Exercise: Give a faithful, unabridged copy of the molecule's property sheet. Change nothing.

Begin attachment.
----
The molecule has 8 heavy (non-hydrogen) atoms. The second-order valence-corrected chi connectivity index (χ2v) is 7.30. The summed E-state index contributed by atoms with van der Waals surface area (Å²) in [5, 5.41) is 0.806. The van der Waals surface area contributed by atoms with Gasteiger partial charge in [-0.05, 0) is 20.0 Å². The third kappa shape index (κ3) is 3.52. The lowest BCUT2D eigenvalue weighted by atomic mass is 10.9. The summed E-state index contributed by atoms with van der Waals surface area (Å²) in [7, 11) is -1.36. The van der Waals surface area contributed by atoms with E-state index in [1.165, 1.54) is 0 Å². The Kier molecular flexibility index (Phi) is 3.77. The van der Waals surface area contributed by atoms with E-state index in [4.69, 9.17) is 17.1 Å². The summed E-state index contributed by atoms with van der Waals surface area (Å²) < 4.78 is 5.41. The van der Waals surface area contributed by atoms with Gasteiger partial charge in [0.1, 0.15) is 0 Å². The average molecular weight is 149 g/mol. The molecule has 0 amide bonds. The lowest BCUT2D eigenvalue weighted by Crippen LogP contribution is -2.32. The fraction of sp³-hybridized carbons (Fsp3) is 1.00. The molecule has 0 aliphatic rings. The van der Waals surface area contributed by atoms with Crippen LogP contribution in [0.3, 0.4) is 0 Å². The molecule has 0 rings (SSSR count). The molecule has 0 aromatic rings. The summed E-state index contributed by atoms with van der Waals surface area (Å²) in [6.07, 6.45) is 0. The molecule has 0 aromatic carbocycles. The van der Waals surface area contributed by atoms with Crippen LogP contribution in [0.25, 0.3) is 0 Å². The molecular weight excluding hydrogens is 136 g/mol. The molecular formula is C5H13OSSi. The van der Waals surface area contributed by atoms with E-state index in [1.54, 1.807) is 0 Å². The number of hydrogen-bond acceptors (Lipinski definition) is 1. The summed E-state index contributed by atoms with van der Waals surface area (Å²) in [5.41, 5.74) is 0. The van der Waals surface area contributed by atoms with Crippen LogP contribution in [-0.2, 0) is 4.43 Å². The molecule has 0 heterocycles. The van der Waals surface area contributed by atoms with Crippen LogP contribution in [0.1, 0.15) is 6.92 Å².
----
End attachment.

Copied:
The molecule has 8 heavy (non-hydrogen) atoms. The second-order valence-corrected chi connectivity index (χ2v) is 7.30. The summed E-state index contributed by atoms with van der Waals surface area (Å²) in [5, 5.41) is 0.806. The van der Waals surface area contributed by atoms with Gasteiger partial charge in [-0.05, 0) is 20.0 Å². The third kappa shape index (κ3) is 3.52. The lowest BCUT2D eigenvalue weighted by atomic mass is 10.9. The summed E-state index contributed by atoms with van der Waals surface area (Å²) in [7, 11) is -1.36. The van der Waals surface area contributed by atoms with E-state index in [1.165, 1.54) is 0 Å². The Kier molecular flexibility index (Phi) is 3.77. The van der Waals surface area contributed by atoms with E-state index in [4.69, 9.17) is 17.1 Å². The summed E-state index contributed by atoms with van der Waals surface area (Å²) < 4.78 is 5.41. The van der Waals surface area contributed by atoms with Gasteiger partial charge in [0.1, 0.15) is 0 Å². The average molecular weight is 149 g/mol. The molecule has 0 amide bonds. The lowest BCUT2D eigenvalue weighted by Crippen LogP contribution is -2.32. The fraction of sp³-hybridized carbons (Fsp3) is 1.00. The molecule has 0 aliphatic rings. The van der Waals surface area contributed by atoms with Crippen LogP contribution in [0.3, 0.4) is 0 Å². The molecule has 0 rings (SSSR count). The molecule has 0 aromatic rings. The summed E-state index contributed by atoms with van der Waals surface area (Å²) in [6.07, 6.45) is 0. The molecule has 0 aromatic carbocycles. The van der Waals surface area contributed by atoms with Crippen LogP contribution in [0.25, 0.3) is 0 Å². The molecular weight excluding hydrogens is 136 g/mol. The molecular formula is C5H13OSSi. The van der Waals surface area contributed by atoms with E-state index in [1.54, 1.807) is 0 Å². The number of hydrogen-bond acceptors (Lipinski definition) is 1. The summed E-state index contributed by atoms with van der Waals surface area (Å²) in [5.41, 5.74) is 0. The van der Waals surface area contributed by atoms with Crippen LogP contribution in [-0.2, 0) is 4.43 Å². The molecule has 0 heterocycles. The van der Waals surface area contributed by atoms with Crippen LogP contribution in [0.1, 0.15) is 6.92 Å².